John Machaqueiro
May 13, 2015

If you’re into instant gratification, restoring a car might not be the best activity to pursue. The closest you might come to that quickie rush is if you cut a check for a turnkey ride. If you have a few restorations under your belt, you know they don’t happen overnight, or in a year, or two. For New Yorker John Olesuk, wrenching on restoration projects has been a lifelong endeavor, with a number of Mustang rescues to his credit. He explains, “I have always had a classic car for cruising or showing since resurrecting my first 1966 Mustang back in 1972.”

In the mid ’90s, he embarked on a new rescue project by purchasing a 1964½ Mustang convertible. This particular car was going to have a full nut and bolt makeover. Working on the ragtop kept him occupied and somewhat satisfied by easing the Mustang itch, however, it only lasted for so long. As the work progressed on the car, a certain level of impatience began to settle in. The desire to be behind the wheel of a Mustang increased—it had become an itch that needed to be scratched.

As a result, he initiated his search for something that was presentable and reliable, in other words, a driver. That quest lasted a few months. “In February of 1997 this 1965 fastback was found through an advertisement in Hemmings Motor News,” he recalls. “It was a three-owner car that had spent its entire life in Ohio before I purchased it and brought it to New York.” Visually the car was in decent shape. It had been repainted in the mid ’80s, yet the paint was still in fair condition. Mechanically, the original 289 mill and C4 tranny appeared to be mechanically sound, however, the previous owner did have a few quarter-mile passes with the car and at some point during one of those blasts a coolant hose exploded and made a mess under the hood. Those issues aside, this was definitely a driver that cured the itch.

Did we mention this was supposed to be a driver? That was the initial plan, but John pointed out that, “I brought it home, but I couldn’t bring it to a cruise night the way it was. I took the nose off the car, and pulled the drivetrain out of it, and was just going to detail everything.” Then every married car guy’s dream happened—his wife, Valerie, told him that since he had the Mustang torn apart, even though the paint was in nice condition, that he should repaint it because it didn’t really meet his standards.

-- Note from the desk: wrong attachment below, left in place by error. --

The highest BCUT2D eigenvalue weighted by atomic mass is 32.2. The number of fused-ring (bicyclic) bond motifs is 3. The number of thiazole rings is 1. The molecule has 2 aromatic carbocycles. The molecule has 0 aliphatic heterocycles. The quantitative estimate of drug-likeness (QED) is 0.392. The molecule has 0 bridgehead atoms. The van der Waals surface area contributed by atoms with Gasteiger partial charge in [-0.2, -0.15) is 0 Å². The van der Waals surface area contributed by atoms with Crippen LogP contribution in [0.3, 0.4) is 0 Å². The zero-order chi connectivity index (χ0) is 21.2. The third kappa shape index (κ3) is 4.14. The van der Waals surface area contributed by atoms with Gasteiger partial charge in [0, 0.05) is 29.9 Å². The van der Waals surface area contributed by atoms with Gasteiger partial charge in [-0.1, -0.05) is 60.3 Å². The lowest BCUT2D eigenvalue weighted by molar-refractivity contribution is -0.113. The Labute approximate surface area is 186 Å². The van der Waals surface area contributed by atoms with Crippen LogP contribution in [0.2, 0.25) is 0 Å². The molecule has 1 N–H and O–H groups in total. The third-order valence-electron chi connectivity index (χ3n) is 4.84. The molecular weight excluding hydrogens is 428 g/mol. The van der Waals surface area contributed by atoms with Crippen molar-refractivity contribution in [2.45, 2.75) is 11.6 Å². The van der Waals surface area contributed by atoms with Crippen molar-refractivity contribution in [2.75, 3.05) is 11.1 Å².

The interior has TMI red vinyl Pony Sport Seats with headrests and map pocket seat backs, a Lecarra four-spoke red leather-wrapped steering wheel, TMI red 80/20 blend loop pile carpet, factory stock Rally-Pac gauges, Pony interior door panels, a GT glovebox door, a billet aluminum turn signal indicator, a full-length factory console, a black anodized billet parking brake handle, a Custom Autosound USA-5 AM/FM receiver and CD changer, 6.5-inch kick panel speakers, two 4-inch speakers, two midrange, and two tweeters. That Hurst Competition Plus shifter handle connects to a BorgWarner five-speed.

By the time he was done tearing the 1965 apart, all that was left was a bare shell. As he dug into the car, he points out, “I found the usual stuff with the Mustangs, some rust here and there. I discovered some rust in the framerails, and under the battery tray. As I got more into the car, I found some patch panels laid over the top of some rusty sheetmetal that were just welded in place, so I ended up replacing the floorpans. I also replaced the quarter-panels, front fenders, and added a fiberglass Shelby G.T. 350 hood. These rust issues aside, overall the car was really pretty solid.” Tackling the bodywork was beyond his capabilities, so Combined Auto Collision in East Northport, New York, was chosen to do all the work. They also laid down the two-stage PPG Rangoon Red urethane. John completed the rest of the work, including the bright red interior. The original standard interior was upgraded to a deluxe interior and further enhanced with the addition of TMI’s bolstered Pony Sport Seats with headrests. The original 289 was put back in its place; however, the C4 tranny was swapped with a BorgWarner T-10 four–speed. This project ended up being a nut-and-bolt restoration that spanned 3½ years, and in September 2000 it was completed. The end result was a concours correct Mustang with some personal touches added.